The controversial ex-gay and anti-gay movement Exodus has closed down and its leader has sent an apology for all the hurt caused. The closing of Exodus International, the evangelical organization that once practised “reparative therapy” for gay Christians, with the apology of its president, Alan Chambers.
“I am sorry I didn’t stand up to people publicly ‘on my side’ who called you names,” Chambers said in an open letter addressed to the “LGBT community.” “I am sorry I have communicated that you and your families are less than me and mine.” The statement announced the Exodus board’s unanimous decision to close its doors.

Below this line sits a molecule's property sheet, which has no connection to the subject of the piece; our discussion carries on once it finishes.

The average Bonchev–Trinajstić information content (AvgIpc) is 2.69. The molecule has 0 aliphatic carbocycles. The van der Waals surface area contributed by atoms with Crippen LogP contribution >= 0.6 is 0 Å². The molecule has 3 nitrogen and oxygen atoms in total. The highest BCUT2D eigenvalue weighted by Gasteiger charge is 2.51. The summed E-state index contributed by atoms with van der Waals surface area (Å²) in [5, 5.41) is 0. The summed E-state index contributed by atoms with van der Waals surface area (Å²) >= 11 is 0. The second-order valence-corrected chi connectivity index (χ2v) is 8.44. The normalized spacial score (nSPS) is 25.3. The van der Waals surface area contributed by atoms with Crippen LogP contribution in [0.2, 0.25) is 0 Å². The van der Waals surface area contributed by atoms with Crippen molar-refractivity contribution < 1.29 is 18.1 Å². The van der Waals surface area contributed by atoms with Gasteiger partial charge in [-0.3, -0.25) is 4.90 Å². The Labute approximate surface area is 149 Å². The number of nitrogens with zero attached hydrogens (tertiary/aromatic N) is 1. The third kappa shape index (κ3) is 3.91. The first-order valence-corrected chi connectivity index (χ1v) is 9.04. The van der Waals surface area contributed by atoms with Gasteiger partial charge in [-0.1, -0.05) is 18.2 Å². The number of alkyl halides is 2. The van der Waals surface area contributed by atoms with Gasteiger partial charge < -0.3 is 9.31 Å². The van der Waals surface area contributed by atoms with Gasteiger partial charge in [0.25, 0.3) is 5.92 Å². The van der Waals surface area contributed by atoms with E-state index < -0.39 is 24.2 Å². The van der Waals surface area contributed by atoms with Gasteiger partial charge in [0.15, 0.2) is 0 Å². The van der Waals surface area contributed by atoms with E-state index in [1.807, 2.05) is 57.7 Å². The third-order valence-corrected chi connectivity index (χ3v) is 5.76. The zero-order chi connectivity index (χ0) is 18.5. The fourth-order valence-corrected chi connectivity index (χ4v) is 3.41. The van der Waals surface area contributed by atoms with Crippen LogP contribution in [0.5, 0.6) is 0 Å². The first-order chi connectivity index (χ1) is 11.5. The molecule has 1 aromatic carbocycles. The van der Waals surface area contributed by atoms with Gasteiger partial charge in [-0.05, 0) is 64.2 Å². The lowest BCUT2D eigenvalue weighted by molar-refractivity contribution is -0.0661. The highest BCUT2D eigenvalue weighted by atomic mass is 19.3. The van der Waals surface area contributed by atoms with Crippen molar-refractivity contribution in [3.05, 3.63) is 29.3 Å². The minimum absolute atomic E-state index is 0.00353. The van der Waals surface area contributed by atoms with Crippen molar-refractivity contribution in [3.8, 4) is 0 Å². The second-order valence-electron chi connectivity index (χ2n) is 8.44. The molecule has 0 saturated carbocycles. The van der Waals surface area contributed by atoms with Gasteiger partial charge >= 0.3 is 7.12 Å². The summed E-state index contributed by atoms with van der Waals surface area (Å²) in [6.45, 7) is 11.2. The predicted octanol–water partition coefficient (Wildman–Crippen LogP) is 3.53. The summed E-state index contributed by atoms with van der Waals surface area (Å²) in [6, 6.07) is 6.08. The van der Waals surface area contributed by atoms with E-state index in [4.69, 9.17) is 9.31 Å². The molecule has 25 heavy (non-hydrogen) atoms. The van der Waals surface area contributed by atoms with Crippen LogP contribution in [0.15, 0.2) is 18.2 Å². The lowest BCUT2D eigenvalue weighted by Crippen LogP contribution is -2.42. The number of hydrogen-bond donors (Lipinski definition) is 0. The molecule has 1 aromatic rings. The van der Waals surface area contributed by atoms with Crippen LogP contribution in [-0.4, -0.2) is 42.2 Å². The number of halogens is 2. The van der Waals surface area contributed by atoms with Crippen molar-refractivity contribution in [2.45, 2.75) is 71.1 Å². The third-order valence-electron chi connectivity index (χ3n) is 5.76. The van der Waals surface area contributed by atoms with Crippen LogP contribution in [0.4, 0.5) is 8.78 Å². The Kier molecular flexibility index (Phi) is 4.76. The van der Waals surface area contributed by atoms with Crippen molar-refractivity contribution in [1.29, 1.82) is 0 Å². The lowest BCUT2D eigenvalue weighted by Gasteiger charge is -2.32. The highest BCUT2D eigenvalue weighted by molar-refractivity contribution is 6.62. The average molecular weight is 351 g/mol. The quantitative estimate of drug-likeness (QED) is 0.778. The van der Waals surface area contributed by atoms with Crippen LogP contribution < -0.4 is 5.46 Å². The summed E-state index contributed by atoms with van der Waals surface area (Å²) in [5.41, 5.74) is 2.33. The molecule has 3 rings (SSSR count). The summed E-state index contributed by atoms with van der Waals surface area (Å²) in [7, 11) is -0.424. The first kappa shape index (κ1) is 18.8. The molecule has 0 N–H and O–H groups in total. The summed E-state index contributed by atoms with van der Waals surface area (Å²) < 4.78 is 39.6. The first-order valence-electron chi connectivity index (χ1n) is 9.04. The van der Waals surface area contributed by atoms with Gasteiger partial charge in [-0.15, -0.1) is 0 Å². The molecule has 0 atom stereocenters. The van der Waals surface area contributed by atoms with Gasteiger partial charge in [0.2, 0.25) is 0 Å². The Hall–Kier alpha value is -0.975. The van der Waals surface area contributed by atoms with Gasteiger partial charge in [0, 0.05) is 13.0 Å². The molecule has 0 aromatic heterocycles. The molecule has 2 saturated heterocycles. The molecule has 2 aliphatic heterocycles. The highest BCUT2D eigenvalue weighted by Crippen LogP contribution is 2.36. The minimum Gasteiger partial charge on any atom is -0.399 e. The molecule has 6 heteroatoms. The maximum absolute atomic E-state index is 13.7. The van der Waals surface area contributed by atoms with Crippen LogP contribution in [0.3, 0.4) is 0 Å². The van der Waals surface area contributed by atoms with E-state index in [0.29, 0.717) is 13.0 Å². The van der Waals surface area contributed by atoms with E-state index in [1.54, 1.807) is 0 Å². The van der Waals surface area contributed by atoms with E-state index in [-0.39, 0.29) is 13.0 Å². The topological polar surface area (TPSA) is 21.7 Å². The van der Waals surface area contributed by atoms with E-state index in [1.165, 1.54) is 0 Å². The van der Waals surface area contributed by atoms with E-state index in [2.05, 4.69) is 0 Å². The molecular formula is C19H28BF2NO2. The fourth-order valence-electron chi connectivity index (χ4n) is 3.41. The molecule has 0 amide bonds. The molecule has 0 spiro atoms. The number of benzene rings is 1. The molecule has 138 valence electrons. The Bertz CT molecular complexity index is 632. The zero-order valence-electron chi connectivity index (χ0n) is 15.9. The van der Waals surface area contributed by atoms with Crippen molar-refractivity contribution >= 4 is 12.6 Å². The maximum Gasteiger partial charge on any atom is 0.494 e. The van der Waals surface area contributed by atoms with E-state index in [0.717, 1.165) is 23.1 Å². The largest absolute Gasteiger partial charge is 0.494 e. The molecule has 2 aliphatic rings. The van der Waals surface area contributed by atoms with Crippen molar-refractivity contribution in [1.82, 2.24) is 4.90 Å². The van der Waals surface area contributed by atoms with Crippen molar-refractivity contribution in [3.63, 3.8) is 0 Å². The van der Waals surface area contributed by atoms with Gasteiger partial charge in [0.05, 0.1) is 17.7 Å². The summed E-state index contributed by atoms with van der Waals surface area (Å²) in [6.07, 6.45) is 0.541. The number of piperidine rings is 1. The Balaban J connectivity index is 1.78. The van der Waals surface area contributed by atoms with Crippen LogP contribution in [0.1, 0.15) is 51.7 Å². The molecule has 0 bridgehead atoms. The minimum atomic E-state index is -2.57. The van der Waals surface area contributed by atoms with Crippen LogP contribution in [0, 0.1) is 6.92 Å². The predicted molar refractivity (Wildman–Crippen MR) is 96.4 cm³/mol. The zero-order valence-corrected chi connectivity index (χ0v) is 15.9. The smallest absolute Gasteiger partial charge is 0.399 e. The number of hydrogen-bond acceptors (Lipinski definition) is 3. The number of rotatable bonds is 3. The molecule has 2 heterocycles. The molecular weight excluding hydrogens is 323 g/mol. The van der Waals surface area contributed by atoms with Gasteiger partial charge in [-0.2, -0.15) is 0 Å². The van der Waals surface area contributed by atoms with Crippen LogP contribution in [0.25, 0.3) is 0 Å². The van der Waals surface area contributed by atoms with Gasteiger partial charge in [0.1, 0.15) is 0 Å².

The move is certainly significant, and is no doubt intended to have a powerful symbolic effect. But the announcement is only the capstone of the rapid disappearance of the “ex-gay movement,” a constellation of evangelical ministries (and a few Jewish and Mormon offshoots) that embraced pseudoscientific therapies to change the sexual orientation of gay believers. The life was sucked out of Exodus by both the momentum of the gay-rights movement and the constant defections of people previously associated with the movement. But perhaps more than anything, it was Chambers himself who had had enough.
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